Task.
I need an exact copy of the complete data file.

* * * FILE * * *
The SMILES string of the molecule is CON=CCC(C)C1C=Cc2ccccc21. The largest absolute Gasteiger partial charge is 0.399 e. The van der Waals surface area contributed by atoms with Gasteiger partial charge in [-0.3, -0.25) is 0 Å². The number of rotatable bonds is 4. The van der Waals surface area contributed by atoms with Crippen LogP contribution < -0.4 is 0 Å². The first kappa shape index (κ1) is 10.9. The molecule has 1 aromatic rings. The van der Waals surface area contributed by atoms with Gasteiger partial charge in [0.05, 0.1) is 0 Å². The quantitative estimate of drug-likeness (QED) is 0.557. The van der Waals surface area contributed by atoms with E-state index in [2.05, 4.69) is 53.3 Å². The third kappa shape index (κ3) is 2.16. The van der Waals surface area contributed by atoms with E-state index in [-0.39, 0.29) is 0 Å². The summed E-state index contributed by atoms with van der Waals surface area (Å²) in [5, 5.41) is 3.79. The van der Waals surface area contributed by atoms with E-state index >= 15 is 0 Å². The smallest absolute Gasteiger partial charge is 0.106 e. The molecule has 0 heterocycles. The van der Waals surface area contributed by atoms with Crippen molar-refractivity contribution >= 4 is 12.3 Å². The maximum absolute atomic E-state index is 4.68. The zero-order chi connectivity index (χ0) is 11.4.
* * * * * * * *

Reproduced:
The SMILES string of the molecule is CON=CCC(C)C1C=Cc2ccccc21. The largest absolute Gasteiger partial charge is 0.399 e. The van der Waals surface area contributed by atoms with Gasteiger partial charge in [-0.3, -0.25) is 0 Å². The number of rotatable bonds is 4. The van der Waals surface area contributed by atoms with Crippen LogP contribution < -0.4 is 0 Å². The first kappa shape index (κ1) is 10.9. The molecule has 1 aromatic rings. The van der Waals surface area contributed by atoms with Gasteiger partial charge in [0.05, 0.1) is 0 Å². The quantitative estimate of drug-likeness (QED) is 0.557. The van der Waals surface area contributed by atoms with E-state index in [2.05, 4.69) is 53.3 Å². The third kappa shape index (κ3) is 2.16. The van der Waals surface area contributed by atoms with E-state index in [-0.39, 0.29) is 0 Å². The summed E-state index contributed by atoms with van der Waals surface area (Å²) in [5, 5.41) is 3.79. The van der Waals surface area contributed by atoms with E-state index >= 15 is 0 Å². The smallest absolute Gasteiger partial charge is 0.106 e. The molecule has 0 heterocycles. The van der Waals surface area contributed by atoms with Crippen molar-refractivity contribution >= 4 is 12.3 Å². The maximum absolute atomic E-state index is 4.68. The zero-order chi connectivity index (χ0) is 11.4.